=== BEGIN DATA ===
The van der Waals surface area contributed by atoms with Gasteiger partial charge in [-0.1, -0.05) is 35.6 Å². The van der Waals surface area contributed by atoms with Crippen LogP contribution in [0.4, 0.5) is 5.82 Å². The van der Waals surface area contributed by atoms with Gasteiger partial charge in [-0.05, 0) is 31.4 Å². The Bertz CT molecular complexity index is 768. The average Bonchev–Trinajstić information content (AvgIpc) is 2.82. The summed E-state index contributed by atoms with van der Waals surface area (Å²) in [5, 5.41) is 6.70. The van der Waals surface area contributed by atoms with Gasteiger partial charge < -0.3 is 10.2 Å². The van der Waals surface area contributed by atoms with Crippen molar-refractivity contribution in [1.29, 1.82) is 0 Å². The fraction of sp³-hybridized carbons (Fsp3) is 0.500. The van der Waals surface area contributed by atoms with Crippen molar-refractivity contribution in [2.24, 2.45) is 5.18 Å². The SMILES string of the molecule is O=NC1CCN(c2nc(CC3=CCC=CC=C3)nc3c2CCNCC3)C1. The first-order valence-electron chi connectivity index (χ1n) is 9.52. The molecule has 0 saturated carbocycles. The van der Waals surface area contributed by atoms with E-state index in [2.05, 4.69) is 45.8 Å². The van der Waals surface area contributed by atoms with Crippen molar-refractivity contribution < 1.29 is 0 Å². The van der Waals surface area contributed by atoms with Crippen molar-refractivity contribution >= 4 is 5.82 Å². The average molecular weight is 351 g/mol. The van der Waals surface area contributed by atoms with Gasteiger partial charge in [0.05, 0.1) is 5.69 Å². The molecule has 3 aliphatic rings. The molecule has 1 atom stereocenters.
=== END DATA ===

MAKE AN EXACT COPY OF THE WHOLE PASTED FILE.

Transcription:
The van der Waals surface area contributed by atoms with Gasteiger partial charge in [-0.1, -0.05) is 35.6 Å². The van der Waals surface area contributed by atoms with Crippen LogP contribution in [0.4, 0.5) is 5.82 Å². The van der Waals surface area contributed by atoms with Gasteiger partial charge in [-0.05, 0) is 31.4 Å². The Bertz CT molecular complexity index is 768. The average Bonchev–Trinajstić information content (AvgIpc) is 2.82. The summed E-state index contributed by atoms with van der Waals surface area (Å²) in [5, 5.41) is 6.70. The van der Waals surface area contributed by atoms with Gasteiger partial charge < -0.3 is 10.2 Å². The van der Waals surface area contributed by atoms with Crippen molar-refractivity contribution in [1.29, 1.82) is 0 Å². The fraction of sp³-hybridized carbons (Fsp3) is 0.500. The van der Waals surface area contributed by atoms with Crippen molar-refractivity contribution in [2.24, 2.45) is 5.18 Å². The SMILES string of the molecule is O=NC1CCN(c2nc(CC3=CCC=CC=C3)nc3c2CCNCC3)C1. The first-order valence-electron chi connectivity index (χ1n) is 9.52. The molecule has 0 saturated carbocycles. The van der Waals surface area contributed by atoms with E-state index in [2.05, 4.69) is 45.8 Å². The van der Waals surface area contributed by atoms with Crippen molar-refractivity contribution < 1.29 is 0 Å². The van der Waals surface area contributed by atoms with Crippen molar-refractivity contribution >= 4 is 5.82 Å². The average molecular weight is 351 g/mol. The van der Waals surface area contributed by atoms with Gasteiger partial charge in [0.05, 0.1) is 5.69 Å². The molecule has 3 aliphatic rings. The molecule has 1 atom stereocenters.